The Art of Characterisation in Chaucer’s ‘Canterbury Tales’


The Art of Characterisation in Chaucer’s Canterbury Tales
Use of Irony and Humour in The Canterbury Tales

–Menonim Menonimus

The Art of Characterisation in Chaucer's 'Canterbury Tales'

The Art of Characterisation in Chaucer’s ‘Canterbury Tales’

The Art of Characterisation in Chaucer’s ‘Canterbury Tales’

Geoffrey Chaucer (1340-1400) is a great master of characterization. His characterization is realistic (life-like), discriminating (detail), ironic (humorous) and exhaustive (all-inclusive). All classes of people or people of almost all professions have gone under the purview of his characterization. He is so keen an observer that he has portrayed all his characters both as types and individuals. Let us illustrate Chaucer’s art of characterization with special reference to his Canterbury Tales as below.


First, we can take the Knight, one of his secular characters, into our consideration. Evidently, Chaucer presents his Knight as a real representative (type) of his class. During those days, the Knights were required to be wise, provident, just and pure. They were expected to serve Christianity against the infidels and the barbarians. They were to be the protector and exemplars of moral virtue. There is no doubt that Chaucer’s Knight fulfills all these types of conditions. The poet says:

‘He was a verray parfit gentil knight.’

At the same time, this Knight possesses certain individual characteristics as- he never wore gaudy garments but gypon (doublet) of coarse clothes.


Secondly, Prioress, one of the ecclesiastical characters, is portrayed both as a type and as an individual. She is a type as- she was well-bred, she could speak French fluently, she was charitable, full of pity and she acquired excellent table manners. But she has also individualized as- she bears a romantic name ‘Eglantine’, she keeps dogs as pets and feeds them with meat and bread, she wears a brooch which bears an ambiguous motto: ‘Amor Vincit Omnia’. There is the use of irony in her characterization as- her romantic name, her feeding of pet dogs and the motto on her brooch etc. make her an object of ridicule.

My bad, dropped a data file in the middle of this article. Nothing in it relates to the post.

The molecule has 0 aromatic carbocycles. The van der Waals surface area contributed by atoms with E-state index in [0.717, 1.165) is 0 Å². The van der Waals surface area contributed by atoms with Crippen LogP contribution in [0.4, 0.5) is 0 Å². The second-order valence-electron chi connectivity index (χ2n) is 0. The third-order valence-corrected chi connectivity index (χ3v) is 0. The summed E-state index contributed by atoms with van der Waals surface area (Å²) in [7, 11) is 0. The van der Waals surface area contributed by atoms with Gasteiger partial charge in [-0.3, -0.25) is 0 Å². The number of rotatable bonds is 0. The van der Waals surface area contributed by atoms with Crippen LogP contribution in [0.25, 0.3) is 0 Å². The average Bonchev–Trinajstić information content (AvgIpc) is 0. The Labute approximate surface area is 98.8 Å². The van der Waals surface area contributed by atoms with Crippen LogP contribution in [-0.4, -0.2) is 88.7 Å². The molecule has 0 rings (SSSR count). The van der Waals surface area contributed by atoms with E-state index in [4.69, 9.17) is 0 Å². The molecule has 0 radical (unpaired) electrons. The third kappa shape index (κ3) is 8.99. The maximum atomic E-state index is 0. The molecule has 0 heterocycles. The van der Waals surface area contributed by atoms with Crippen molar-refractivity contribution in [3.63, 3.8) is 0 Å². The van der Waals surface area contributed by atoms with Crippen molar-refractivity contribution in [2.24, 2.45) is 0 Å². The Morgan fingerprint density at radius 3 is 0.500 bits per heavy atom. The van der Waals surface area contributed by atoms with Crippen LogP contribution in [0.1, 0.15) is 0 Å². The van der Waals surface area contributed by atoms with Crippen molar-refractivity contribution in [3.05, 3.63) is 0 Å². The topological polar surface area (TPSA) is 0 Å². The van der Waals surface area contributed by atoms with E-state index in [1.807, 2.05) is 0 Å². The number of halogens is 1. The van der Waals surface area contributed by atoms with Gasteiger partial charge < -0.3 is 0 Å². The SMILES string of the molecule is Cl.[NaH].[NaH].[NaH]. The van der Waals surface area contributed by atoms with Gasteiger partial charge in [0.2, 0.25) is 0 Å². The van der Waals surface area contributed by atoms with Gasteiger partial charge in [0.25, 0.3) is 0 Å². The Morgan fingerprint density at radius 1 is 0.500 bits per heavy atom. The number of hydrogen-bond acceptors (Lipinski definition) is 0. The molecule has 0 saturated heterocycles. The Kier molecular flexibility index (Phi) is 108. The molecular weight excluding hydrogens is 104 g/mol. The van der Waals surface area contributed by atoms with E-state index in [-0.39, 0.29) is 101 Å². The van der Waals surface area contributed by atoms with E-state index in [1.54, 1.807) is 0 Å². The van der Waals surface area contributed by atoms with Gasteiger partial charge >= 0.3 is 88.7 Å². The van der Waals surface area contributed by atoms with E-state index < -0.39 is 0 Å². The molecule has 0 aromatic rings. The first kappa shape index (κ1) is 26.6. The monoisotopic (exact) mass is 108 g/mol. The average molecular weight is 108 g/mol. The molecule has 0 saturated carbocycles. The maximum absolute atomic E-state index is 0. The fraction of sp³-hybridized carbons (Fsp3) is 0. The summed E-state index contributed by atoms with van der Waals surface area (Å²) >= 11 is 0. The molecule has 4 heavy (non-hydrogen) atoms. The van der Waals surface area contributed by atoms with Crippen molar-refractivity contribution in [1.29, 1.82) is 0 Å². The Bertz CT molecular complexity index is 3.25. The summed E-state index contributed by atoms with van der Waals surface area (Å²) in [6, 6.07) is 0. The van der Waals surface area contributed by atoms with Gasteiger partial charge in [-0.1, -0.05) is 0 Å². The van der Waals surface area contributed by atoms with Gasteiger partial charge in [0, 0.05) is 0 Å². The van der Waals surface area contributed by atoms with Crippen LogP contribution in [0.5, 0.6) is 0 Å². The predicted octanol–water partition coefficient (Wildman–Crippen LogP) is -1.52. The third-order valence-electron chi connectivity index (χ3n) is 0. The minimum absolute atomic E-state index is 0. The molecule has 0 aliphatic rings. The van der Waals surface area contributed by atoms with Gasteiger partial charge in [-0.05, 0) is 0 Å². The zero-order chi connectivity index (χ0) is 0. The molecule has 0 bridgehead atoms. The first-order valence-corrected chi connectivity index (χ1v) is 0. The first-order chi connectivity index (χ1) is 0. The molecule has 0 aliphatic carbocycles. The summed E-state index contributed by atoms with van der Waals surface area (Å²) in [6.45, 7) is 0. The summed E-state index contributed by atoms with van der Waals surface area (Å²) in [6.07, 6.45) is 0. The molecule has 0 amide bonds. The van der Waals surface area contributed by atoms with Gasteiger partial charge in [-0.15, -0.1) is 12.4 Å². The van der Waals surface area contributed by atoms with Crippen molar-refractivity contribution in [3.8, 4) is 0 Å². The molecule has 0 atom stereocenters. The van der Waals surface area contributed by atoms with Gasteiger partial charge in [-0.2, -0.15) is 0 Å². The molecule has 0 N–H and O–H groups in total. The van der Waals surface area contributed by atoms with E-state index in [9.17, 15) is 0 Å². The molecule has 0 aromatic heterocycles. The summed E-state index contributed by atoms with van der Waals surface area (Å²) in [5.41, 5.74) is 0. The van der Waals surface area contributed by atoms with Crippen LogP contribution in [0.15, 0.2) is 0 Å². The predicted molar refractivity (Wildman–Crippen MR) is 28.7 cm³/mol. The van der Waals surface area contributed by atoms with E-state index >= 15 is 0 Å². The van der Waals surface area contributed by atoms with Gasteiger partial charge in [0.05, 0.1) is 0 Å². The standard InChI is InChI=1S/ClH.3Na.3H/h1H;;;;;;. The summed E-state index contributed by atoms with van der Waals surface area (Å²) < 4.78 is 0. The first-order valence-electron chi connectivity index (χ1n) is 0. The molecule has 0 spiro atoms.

Thirdly, the Pardoner is an ecclesiastical character who is portrayed both as a type and an individual. He is the type as he sells indulgences. He carries too pig’s bones which he sells as the relics of saints. He is also individualized as he has spare hairs, shining hair like hare’s, his voice is as tiny as goats and his cheeks are beardless. His type characteristics are highly ironic and his individual traits are amusing.


Fourthly, the Summoner is portrayed with the same success as a type of his class as- he makes a parade of his shallow knowledge of Latin, he tells people not to be afraid of the Arch-deacon’s curse; because according to him, money can settle all such problems and thus he acts as their adviser. On the other hand, he has been individualized as he has pimpled face, narrow eyes and black brows so that children feel afraid of him. His type characters are ironic while his individual features also amuse us.


Fifthly, the Friar is represented first as type as- he carries knives and pins to give to the fair women, he deals neither with the poor nor with the sick but with the rich and the fruit sellers. But he has his individual traits as- he has a merry voice, he can sing well, and can play the fiddle. Here his type characteristics are portrayed ironically which makes us ridicule him.